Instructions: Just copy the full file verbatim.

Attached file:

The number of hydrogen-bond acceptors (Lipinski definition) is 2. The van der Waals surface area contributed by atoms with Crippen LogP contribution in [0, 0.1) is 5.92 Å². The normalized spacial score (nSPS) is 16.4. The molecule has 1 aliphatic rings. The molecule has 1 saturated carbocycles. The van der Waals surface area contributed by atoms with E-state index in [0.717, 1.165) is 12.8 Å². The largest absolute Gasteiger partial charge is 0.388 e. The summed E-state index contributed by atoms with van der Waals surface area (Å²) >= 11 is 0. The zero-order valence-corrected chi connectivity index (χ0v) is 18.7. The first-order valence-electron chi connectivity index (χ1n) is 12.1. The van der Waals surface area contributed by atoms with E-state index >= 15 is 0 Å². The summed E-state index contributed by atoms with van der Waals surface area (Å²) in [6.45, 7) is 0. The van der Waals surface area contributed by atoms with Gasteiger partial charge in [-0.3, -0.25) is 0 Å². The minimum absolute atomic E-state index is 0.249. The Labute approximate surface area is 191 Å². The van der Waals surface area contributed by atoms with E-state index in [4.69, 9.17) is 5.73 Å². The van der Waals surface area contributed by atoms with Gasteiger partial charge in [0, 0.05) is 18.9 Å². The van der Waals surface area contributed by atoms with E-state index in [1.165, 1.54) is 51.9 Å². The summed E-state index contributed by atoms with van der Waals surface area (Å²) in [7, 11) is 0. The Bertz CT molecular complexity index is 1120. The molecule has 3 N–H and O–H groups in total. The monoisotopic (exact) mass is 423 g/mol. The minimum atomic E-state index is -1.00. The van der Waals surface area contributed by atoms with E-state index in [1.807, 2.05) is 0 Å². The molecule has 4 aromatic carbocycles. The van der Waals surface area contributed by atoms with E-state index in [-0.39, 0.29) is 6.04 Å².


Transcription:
The number of hydrogen-bond acceptors (Lipinski definition) is 2. The van der Waals surface area contributed by atoms with Crippen LogP contribution in [0, 0.1) is 5.92 Å². The normalized spacial score (nSPS) is 16.4. The molecule has 1 aliphatic rings. The molecule has 1 saturated carbocycles. The van der Waals surface area contributed by atoms with E-state index in [0.717, 1.165) is 12.8 Å². The largest absolute Gasteiger partial charge is 0.388 e. The summed E-state index contributed by atoms with van der Waals surface area (Å²) >= 11 is 0. The zero-order valence-corrected chi connectivity index (χ0v) is 18.7. The first-order valence-electron chi connectivity index (χ1n) is 12.1. The van der Waals surface area contributed by atoms with E-state index >= 15 is 0 Å². The summed E-state index contributed by atoms with van der Waals surface area (Å²) in [6.45, 7) is 0. The van der Waals surface area contributed by atoms with Gasteiger partial charge in [-0.3, -0.25) is 0 Å². The minimum absolute atomic E-state index is 0.249. The Labute approximate surface area is 191 Å². The van der Waals surface area contributed by atoms with E-state index in [4.69, 9.17) is 5.73 Å². The van der Waals surface area contributed by atoms with Gasteiger partial charge in [0, 0.05) is 18.9 Å². The van der Waals surface area contributed by atoms with E-state index in [1.165, 1.54) is 51.9 Å². The summed E-state index contributed by atoms with van der Waals surface area (Å²) in [7, 11) is 0. The Bertz CT molecular complexity index is 1120. The molecule has 3 N–H and O–H groups in total. The monoisotopic (exact) mass is 423 g/mol. The minimum atomic E-state index is -1.00. The van der Waals surface area contributed by atoms with E-state index in [1.807, 2.05) is 0 Å². The molecule has 4 aromatic carbocycles. The van der Waals surface area contributed by atoms with E-state index in [-0.39, 0.29) is 6.04 Å².